But in the two years since former President Donald J. Trump signed off on the creation of the new service branch, a lot of policies and procedures still need to be established, from finalizing the official uniforms to creating Space Force's physical training standards.
Frustrated Guardians who are patiently awaiting these regulations and policies have coined their own Space Force motto online to cope: "Semper Soon."
One Guardian, who spoke to Military.com on condition of anonymity for fear of reprisal by superiors, said the "Semper Soon" catchphrase gets used when there doesn't seem to be a clear answer for when service members can expect updates from leadership.
"I think [Semper Soon] was a self-soothing mechanism by slapping something clever onto our motto that answers seemingly everything," the Guardian said. "I leaned more into it when there wasn't a lot of communication from leadership."
New Guardians hoping to make a career in the newly established Space Force are waiting for policies such as the physical training assessment, a requirement that can mean the difference between career advancement and being booted from the force.
The phrase has made an appearance on social media among Guardians to describe some of the frustration that comes from navigating government bureaucracy, especially as the new service branch tries to build a separate brand from the Air Force and also broadcast its mission to the American public.
One Guardian even started an online "Semper Soon" tracker on Reddit, which holds Space Force leadership accountable for deadlines. The website sets an automatic timer when the service commits to an announcement date for new protocols and policies.
The Space Force, a separate service under the Department of the Air Force -- mirroring the Marine Corps; relationship with the Navy --had been floated as a concept in Washington since the 1970s. But it wasn't until Trump suddenly made it one of his top priorities that it became a reality.
The Space Force's mission -- to protect and defend the massive U.S. satellite fleet -- is crucial in everything from the country's reliance on GPS to detecting abnormalities in the Earth's orbit.
Over the past two years, around 6,800 Guardians and 6,700 civilian employees have joined to support that mission. And even though it's the smallest branch by the numbers, senior military leadership has spent the majority of that time establishing protocols from the ground up for its new service members.
Robert Farley, a professor at the University of Kentucky who researches national security and intelligence, said it's easy to compare the creation of the Space Force to something like the creation of the Air Force, which was known as the Army Air Corps until becoming an independent branch in 1947.
But Farley pointed out that, unlike the Space Force, there was about five years of advanced preparation for the establishment of an independent Air Force. And many politicians and military experts weren't sure whether the idea of a new service branch was going to cross the finish line in 2019.
"I kind of got a sense that people were a little bit surprised that this was actually going to happen," Farley said. "And certainly, there was not the same level of preparation, in late 2018, that we had seen from the prior example of the establishment of the Air Force."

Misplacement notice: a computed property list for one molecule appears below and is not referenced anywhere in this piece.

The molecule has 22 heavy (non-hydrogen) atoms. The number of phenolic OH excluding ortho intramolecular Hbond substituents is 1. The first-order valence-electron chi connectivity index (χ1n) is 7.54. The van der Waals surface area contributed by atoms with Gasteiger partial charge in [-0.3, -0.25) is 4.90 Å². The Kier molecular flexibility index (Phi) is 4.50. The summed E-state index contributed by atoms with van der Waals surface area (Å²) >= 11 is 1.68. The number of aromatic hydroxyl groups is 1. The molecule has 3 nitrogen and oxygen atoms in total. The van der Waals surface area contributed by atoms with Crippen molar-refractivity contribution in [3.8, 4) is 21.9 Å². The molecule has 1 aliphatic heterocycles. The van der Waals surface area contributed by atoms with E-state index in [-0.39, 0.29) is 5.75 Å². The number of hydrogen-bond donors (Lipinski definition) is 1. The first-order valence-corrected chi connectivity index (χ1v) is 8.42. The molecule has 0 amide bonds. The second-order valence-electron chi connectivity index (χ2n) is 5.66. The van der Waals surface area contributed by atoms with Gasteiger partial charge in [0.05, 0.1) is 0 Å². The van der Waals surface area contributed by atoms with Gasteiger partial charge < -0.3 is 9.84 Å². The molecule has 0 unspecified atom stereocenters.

Additionally, the past two years were highlighted by a global pandemic and the 2020 election, both of which added varying levels of uncertainty in planning, he added.
But many of the delays in establishing rules and regulations for the Space Force simply boil down to government bureaucracy.
Todd Harrison, director of the Aerospace Security Project at the Center for Strategic and International Studies think tank, pointed out that the service's predecessor, Air Force Space Command, was dragging its feet on a lot of decisions.
Harrison said the Space Force can't fall into the same pattern.
"I see the first two years of the Space Force as being really critical in setting the trajectory for the future," Harrison said. "And if too many things, too many decisions, are prolonged or delayed, then you're going to be setting yourself on a default trajectory that'll be hard to make a course correction later."
Space Force's senior military leaders said they understand the frustrations of some Guardians who want to see the new policies developed as quickly as possible.
But they're also proud of the progress they've made.
Gen. John Raymond, the chief of space operations for the service branch, talked to reporters during a media roundtable at the Air Force Association's annual convention in Orlando earlier this month.
When asked by Military.com at the conference about some of the outstanding policies that need to be put in place, Raymond said he "couldn't be more pleased" with the speed at which the service branch was being set up.
"We've got a to-do list of probably 10,000 things to prioritize," Raymond told Military.com. "These are the kind of decisions that you want to get right. They're important to our people. They take a little bit of time."
The Space Force has frequently posted to social media to try to help Guardians stay up to date on the rollout of policies.
Chief Master Sgt. Roger Towberman, the Space Force's highest noncommissioned officer, has posted several videos on Facebook and responds frequently to comments from Guardians on Reddit about policy.
As far as Towberman is concerned, he said it's a good sign that Guardians are eager to find out what's happening with the Space Force.
"All things considered, it's going really, really well, and a little impatience is good," he said. "I want them to be excited."
-- Thomas Novelly can be reached at email@example.com. Follow him on Twitter @TomNovelly.